Four Grand Challenges in Trustworthy Computing
- 1 Full Title of Reference
- 2 Full Citation
- 3 Categorization
- 4 Key Words
- 5 Synopsis
- 6 Additional Notes and Highlights
Full Title of Reference
Four Grand Challenges in Trustworthy Computing: Second in a Series of Conferences on Grand Research Challenges in Computer Science and Engineering
Computing Research Assoc., Four Grand Challenges in Trustworthy Computing: Second in a Series of Conferences on Grand Research Challenges in Computer Science and Engineering (2003). Web
- Resource by Type: Independent Reports
- Issues: Identity Management; Information Sharing/Disclosure; Risk Management and Investment; Usability/Human Factors
The goal of the CRA Grand Research Challenges conferences is to encourage thinking beyond incremental improvements. Some important problems simply cannot be solved by narrow investigation aimed at short-term payoffs. Multiple approaches, carried out over a long period of time, will be required. The community is looking for big advances that require vision and cannot be achieved by small evolutionary steps. The February 2005 report by the President’s Information Technology Advisory Committee (PITAC) supported a long-term view of research by agencies such as DARPA and NSA, arguing that the trends “favoring short-term research over long-term research . . . should concern policymakers because they threaten to constrict the pipeline of fundamental cyber security research that . . . is vital to securing the Nation’s IT infrastructure.” Rather, long term research is needed to innovate to ensure trustworthy computing.
Nearly fifty technology and policy experts in security, privacy and networking met November 16-19, 2003, at Airlie House in Northern Virginia in a Gordon-style research conference under the sponsorship of CRA and the National Science Foundation (NSF). This report describes Four Grand Challenges in trustworthy computing identified by the conference participants, why these challenges were selected, why progress may be possible in each area, and the potential barriers in addressing them.
Our overarching vision for trustworthy computing is that it should be:
A key to achieving this vision is identity. As in the real world, cybersecurity demands a trust relationship between individuals. The reason that spam spreads so easily in the current Internet is the difficulty of determining the identity of an email sender. Virus authors have become expert at “scanning”—that is, determining the identity and capabilities of millions of Internet-attached computers. Owners of digital property legitimately want to know to whom their property has been licensed. Identity must be shared to be useful, but individuals should make individual choices about their personal privacy and the technology should support those choices.
This vision is only achievable if security and trust are designed into systems as integral properties, rather than as afterthoughts. It is, in fact, one of the brewing tragedies of the digital world that existing infrastructure was not designed with trust as a primary consideration. We are on the verge of creating a new wave of digital technology; if we are to avoid repeating the mistakes of the past decade, it is essential that these new systems be designed to operate securely “out of the box.” That is to say, security should be the default condition, not an option.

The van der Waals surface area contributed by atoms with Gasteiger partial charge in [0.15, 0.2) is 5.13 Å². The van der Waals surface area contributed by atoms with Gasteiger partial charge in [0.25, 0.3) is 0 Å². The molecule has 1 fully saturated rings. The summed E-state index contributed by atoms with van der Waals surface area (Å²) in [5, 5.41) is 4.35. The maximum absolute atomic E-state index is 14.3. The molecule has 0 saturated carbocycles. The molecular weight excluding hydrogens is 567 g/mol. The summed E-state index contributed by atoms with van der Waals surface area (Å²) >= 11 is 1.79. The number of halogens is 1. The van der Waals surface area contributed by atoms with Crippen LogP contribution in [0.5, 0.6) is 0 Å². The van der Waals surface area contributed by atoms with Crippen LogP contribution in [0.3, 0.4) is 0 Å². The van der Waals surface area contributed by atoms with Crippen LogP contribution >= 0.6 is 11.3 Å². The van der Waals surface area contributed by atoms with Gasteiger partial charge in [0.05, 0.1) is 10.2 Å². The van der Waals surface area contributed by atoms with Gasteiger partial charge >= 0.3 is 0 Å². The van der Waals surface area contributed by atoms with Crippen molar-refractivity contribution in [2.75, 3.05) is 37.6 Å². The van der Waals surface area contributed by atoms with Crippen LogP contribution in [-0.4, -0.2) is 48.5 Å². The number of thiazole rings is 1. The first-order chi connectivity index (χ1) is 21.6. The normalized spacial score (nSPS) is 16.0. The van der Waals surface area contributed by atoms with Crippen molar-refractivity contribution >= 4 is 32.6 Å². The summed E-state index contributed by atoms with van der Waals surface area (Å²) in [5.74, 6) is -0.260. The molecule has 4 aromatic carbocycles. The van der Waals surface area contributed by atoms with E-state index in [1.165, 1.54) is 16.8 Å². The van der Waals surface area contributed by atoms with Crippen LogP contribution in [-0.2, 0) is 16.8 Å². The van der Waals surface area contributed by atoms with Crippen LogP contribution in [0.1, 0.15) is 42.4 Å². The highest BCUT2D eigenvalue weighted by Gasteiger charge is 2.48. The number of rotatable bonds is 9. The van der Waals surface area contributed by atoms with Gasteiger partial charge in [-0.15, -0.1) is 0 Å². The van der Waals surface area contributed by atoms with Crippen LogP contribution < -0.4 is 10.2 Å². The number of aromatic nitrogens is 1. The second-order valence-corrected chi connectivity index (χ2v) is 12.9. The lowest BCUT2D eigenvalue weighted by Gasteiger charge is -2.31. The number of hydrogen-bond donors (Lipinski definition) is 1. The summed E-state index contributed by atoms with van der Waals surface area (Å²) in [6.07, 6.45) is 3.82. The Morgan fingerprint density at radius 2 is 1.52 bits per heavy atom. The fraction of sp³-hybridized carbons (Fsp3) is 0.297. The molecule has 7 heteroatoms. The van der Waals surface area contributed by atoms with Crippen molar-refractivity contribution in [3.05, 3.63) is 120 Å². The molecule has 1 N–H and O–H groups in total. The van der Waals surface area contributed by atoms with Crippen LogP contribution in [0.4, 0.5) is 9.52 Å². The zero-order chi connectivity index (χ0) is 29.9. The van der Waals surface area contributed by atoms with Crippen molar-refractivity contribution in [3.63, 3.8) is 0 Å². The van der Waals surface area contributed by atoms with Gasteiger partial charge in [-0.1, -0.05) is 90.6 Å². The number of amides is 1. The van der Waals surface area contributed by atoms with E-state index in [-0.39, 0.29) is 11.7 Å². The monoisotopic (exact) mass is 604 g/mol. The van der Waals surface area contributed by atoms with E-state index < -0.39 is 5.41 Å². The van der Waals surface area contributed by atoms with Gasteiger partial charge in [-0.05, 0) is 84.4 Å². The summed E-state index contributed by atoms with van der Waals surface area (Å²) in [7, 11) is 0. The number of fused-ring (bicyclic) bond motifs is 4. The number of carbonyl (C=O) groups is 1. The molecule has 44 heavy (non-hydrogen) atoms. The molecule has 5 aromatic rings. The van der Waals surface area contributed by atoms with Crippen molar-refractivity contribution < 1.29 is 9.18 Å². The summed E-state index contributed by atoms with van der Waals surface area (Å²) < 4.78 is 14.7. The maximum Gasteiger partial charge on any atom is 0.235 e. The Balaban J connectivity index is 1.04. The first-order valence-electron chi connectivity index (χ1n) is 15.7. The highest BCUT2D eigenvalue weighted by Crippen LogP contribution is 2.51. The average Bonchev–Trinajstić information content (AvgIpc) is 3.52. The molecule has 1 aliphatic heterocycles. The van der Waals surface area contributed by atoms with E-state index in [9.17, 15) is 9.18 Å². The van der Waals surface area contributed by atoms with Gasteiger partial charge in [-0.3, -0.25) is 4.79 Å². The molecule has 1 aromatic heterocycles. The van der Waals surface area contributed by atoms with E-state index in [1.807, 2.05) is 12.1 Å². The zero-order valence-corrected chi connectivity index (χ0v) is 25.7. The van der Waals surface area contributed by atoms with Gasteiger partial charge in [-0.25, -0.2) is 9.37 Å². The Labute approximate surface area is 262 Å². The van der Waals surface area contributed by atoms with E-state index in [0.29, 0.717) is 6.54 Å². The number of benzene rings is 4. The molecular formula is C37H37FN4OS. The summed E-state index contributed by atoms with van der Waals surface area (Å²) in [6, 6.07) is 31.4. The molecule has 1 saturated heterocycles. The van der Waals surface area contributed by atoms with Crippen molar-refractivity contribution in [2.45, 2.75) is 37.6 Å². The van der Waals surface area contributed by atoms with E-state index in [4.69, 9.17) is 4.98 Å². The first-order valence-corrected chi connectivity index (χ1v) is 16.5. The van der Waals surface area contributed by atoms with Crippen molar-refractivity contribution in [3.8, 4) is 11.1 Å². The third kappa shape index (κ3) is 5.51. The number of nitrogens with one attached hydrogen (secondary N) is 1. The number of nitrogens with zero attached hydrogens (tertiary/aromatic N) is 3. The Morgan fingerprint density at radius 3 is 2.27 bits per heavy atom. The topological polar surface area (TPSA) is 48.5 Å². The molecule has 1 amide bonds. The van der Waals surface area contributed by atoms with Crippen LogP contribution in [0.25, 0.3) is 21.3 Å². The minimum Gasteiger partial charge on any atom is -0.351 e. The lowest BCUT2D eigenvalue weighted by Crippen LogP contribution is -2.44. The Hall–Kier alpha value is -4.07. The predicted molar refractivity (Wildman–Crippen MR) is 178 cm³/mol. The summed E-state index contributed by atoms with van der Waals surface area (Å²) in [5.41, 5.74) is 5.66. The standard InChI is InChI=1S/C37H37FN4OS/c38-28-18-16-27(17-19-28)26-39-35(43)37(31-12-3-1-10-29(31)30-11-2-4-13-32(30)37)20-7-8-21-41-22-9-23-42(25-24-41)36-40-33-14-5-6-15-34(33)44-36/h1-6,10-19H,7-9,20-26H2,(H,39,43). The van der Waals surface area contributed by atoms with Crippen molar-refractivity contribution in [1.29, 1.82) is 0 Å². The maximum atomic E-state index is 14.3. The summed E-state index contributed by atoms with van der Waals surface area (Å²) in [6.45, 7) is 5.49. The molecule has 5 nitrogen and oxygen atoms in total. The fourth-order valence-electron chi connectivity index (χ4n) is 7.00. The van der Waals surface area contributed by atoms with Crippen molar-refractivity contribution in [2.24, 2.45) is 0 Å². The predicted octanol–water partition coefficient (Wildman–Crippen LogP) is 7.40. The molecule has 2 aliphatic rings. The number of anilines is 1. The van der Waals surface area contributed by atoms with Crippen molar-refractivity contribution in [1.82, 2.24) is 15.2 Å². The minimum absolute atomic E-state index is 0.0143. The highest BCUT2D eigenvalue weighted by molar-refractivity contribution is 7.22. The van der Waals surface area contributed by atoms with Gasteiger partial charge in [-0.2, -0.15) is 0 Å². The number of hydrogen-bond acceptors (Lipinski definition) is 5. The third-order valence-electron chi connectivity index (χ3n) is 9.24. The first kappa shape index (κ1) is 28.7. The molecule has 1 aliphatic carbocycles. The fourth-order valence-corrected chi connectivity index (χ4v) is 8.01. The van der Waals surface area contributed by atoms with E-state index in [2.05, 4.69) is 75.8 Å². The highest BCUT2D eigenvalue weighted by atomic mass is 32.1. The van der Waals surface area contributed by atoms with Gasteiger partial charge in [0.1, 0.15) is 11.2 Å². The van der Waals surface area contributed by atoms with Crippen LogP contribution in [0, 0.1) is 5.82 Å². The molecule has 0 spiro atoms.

The immediacy of the threat has led to a focus on near-term needs. Because near-term needs mainly address methods for securing existing systems, this has led to investment in patching existing infrastructure rather than technological innovation of the sort that will be needed to devise the next-generation trustworthy computing base. Policy tends to lag innovation, so too much focus on near-term problems has also hindered the development of effective policy at all levels.
Innovation requires focus on long-term research, a kind of investment in which progress is measured by the extent and level of investment. In trustworthy computing, this focus has been episodic and so progress has not been sustained. Furthermore, the main source of long-term research funding for information security has been the defense agencies, and the problems of cybersecurity clearly go beyond the needs of any single federal agency.
The long-term Grand Research Challenges we have identified are:
Challenge 1: Eliminate Epidemic Attacks by 2014
Epidemic attacks are intended to provoke catastrophic losses in the worldwide computing and communications infrastructure. Characterized by their extremely rapid spread, the costs (to legitimate users) of successful epidemics have risen in recent years to billions of dollars per attack. The challenge is to eliminate the threat of all epidemic-style attacks such as viruses and worms, spam, and denial-of-service attacks within the decade.
It is possible to imagine approaches that might be effective at deterring epidemic attacks if they were further developed and deployed:
- Immune System for Networks – capabilities built into a network to recognize, respond to and disable viruses and worms by dynamically managed connectivity.
- Composability – rules guaranteeing that two systems operating together will not introduce vulnerabilities that neither have individually.
- Knowledge Confinement – partitioning information in such way that an attacker never has enough knowledge to successfully propagate through the network.
- Malice Tolerance – much as many current systems can tolerate failures by continuing to operate even when many components do fail, tolerate malice by continuing to operate in spite of arbitrarily destructive behavior of a minority of system components.
- Trusted Hardware – tie software and service guarantees to the physical security of hardware devices.
However, the distributed, decentralized nature of the Internet means that there is no simple formula that guarantees success. Experimentation will be needed and the only acceptable laboratory environments are those testbeds with the scale and the complexity of the Internet itself. If such testbeds cannot be constructed, extremely high fidelity simulations will be required. Currently, the technology to devise such simulations is not available. The February 2005 PITAC report placed the improvement in system modeling and the creation of testbeds on its list of priorities.